evidence that GE food and feed crops are substantially different from, or any less safe
than, conventional varieties, a conclusion they say even European scientific authorities
have reached. The United States contends that EU biotechnology measures also are
inconsistent with provisions of other WTO agreements, namely the Technical Barriers to
Trade Agreement (TBT), the General Agreement on Tariffs and Trade (GATT), and the
Agreement on Agriculture.
EU officials counter that their cautious approach to regulating biotechnology is
necessary to cultivate trust among European consumers. At the same time, they also
assert that they have shown good faith in moving quickly to restart the approval process.
In May 2004, the EU effectively ended the moratorium by approving a GE corn variety
(Syngenta Bt-11) for human consumption. Since then, the EU has approved GE corn
varieties (Monsanto’s NK603) for both human and animal consumption, Pioneer’s 1570
corn for feed use, and 17 strains of GE corn seed (all derived from the MON 810 strain
approved in 1998) for commercial use.

5 Before the moratorium, the EU had approved the commercial release of 18 genetically modified
organisms (GMOs), including MON810 and “Roundup-Ready” soybeans.

Differing Regulatory Approaches
The United States has embraced the concept of substantial equivalence with regard
to GE products: if a GE product is substantially the same as its conventional counterpart,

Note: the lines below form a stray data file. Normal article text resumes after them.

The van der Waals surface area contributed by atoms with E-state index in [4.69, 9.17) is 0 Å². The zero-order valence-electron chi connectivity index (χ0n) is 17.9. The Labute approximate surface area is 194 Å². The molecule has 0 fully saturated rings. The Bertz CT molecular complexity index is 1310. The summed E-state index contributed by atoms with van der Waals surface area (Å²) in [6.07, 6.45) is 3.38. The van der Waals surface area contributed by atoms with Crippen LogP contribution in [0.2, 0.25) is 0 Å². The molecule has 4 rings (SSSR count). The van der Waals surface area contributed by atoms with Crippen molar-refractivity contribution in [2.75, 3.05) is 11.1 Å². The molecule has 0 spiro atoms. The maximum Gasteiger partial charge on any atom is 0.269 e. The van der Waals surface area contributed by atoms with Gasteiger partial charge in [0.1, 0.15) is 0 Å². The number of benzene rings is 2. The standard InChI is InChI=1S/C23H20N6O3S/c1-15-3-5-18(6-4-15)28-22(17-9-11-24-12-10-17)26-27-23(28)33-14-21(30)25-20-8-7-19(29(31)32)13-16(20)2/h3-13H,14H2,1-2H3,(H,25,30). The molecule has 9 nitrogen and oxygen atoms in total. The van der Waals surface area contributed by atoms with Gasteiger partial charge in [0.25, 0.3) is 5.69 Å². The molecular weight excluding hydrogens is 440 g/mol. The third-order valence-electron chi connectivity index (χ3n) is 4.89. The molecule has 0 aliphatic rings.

it should be regulated no differently than the conventional product. The EU, on the other
hand, takes a “precautionary approach,” which means that if scientific evidence is
insufficient or inconclusive regarding a practice’s or product’s potential dangers to human
or environmental health, it should be more vigorously regulated or even prohibited if
there are reasonable grounds for concern, thus providing a safeguard against future
unforeseen problems. Under this approach, the products of biotechnology are deemed
to be inherently different from their conventional counterparts and to require a separate
regulatory regime.
United States. The basic federal guidance for regulating biotechnology products
is the Coordinated Framework for Regulation of Biotechnology (51 Fed. Reg. 23302).
One of its key principles is that GE products should be regulated according to their
characteristics and unique features — not according to their method of production. Once
approved, food products do not have to be labeled as to whether or not they contain any
genetically modified organisms, except to the extent that a GE food is substantially
different (e.g., contains an allergen or has a changed nutritional content). Because they
are deemed substantially equivalent, GE products are regulated under existing federal6
statutory authorities.
European Union. The EU has established separate structures specifically for
approving GE products and for labeling products derived from them. Currently, the key
measure is Council Directive 2001/18 (as amended in July 2003),7 which spells out steps
for assessing human health and environmental risks before any GE product can be
released into the environment or marketed. Prior to the 2003 amendments, the competent
authority in the EU member state where the product was to be released was responsible
for assessing its safety and, if approved, notifying other member states, opening the way
for marketing throughout the EU (with EU-level intervention if one member state
disagreed with another’s decision). The amended directive provides for a “one-door-one-
key” approach, whereby the European Food Safety Authority (EFSA) conducts all